Even in this bottom-up perspective, one can learn a lot from the corona crisis for the climate and biodiversity crisis, says Philipp Stangl: “People have to be made clear about their individual responsibility, as is now the case with not shaking hands anymore. And they have to understand that there must be limitations in life so far, such as social distancing, to cope with the crisis. ” And Markus Linder explains: “Many have had the experience that the loss of daily consumption frenzy is actually not that bad”. You could also have a happy life without having “fashion shopping twice a week or constantly having food from the other end of the world”.
“Not everything has to be Instagram-compatible”
What Linder most desires is that “take as many people as possible”: “Not everything has to be Instagram-compatible. You can also define yourself as making a positive contribution ”. For Sören Lex, in turn, the greatest learning from the corona crisis confirms its approach of “glocalization”: “You have seen how quickly a globally functioning and interlinked economic system can quickly start to falter. Regional and local approaches and approaches are required to deal with this. And that also applies to the climate and biodiversity crisis ”.
But what are the chances that coping with the economic crisis triggered by Corona will trigger a boost towards sustainability and green tech? At least in Austria there are clear expressions of will and signals from the government. Three pillars have been defined for the economic stimulus package that is being prepared. One of them is “Investments in greening and regionalization”. Vice Chancellor Werner Kogler: “We will concentrate on modern technologies that are able to solve several crises at the same time. This has to do with both environmental protection and digitization. In addition, a focus should be placed on regionalization.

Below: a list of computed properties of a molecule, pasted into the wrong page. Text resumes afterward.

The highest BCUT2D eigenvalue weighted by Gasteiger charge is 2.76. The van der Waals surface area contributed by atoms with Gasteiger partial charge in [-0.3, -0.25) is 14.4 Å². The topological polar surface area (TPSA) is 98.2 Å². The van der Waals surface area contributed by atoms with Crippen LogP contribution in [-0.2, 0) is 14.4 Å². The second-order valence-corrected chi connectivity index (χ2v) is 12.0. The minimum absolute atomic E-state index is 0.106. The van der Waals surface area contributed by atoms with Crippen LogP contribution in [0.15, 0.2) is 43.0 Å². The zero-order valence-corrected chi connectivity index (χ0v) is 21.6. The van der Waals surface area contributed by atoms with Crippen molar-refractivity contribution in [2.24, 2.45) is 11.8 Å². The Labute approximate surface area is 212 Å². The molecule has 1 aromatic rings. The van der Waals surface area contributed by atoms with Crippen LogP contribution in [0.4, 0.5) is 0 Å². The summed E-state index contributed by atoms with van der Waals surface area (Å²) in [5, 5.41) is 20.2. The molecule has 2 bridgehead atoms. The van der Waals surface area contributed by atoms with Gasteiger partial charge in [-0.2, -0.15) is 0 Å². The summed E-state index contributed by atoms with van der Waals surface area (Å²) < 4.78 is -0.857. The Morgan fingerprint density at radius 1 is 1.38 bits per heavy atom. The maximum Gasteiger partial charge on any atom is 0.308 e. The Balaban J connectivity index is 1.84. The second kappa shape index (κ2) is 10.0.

Environment and innovation minister Leonore Gewessler met with Fridays for Future activists before a discussion with representatives of local leading companies on the economic stimulus package to get their input. Positive signals have also already come from the corporate area. For example, Wien Energie CEO Michael Strebl recently said that investments in renewable energies and e-mobility “wanted to” get out of the crisis “- the company also works with startups in both areas. 200 million euros are expected to flow this year alone, and by 2030 there will be more than one billion, according to Strebl.
The two other pillars of the stimulus package
But all of these investments are only a part, just a pillar of the stimulus package. How well you manage to close the two crises with one stone will depend on the effects of the other two pillars: “relief for working people” and “relief for the economy”. In other words, there will be a tax reform, which – as described above – aims to boost private consumption and business investments. And here, even if politics can influence laws, all people – whether entrepreneurs or employees – are again individually responsible. Startups such as Inoqo, Doing Circular and Rebel Meat show ways in which everyone can participate in “flattening the curve” even in the biodiversity and climate crisis. Ultimately, one thing is clear: As in the corona crisis, science has a clear stipulation – there is no way around a change in behavior if the situation is not to become an absolute catastrophe.
⇒ Doing Circular
⇒ Rebel Meat
This article appeared in print in the brutkasten magazine # 10 “Re-Startup after the Corona crisis”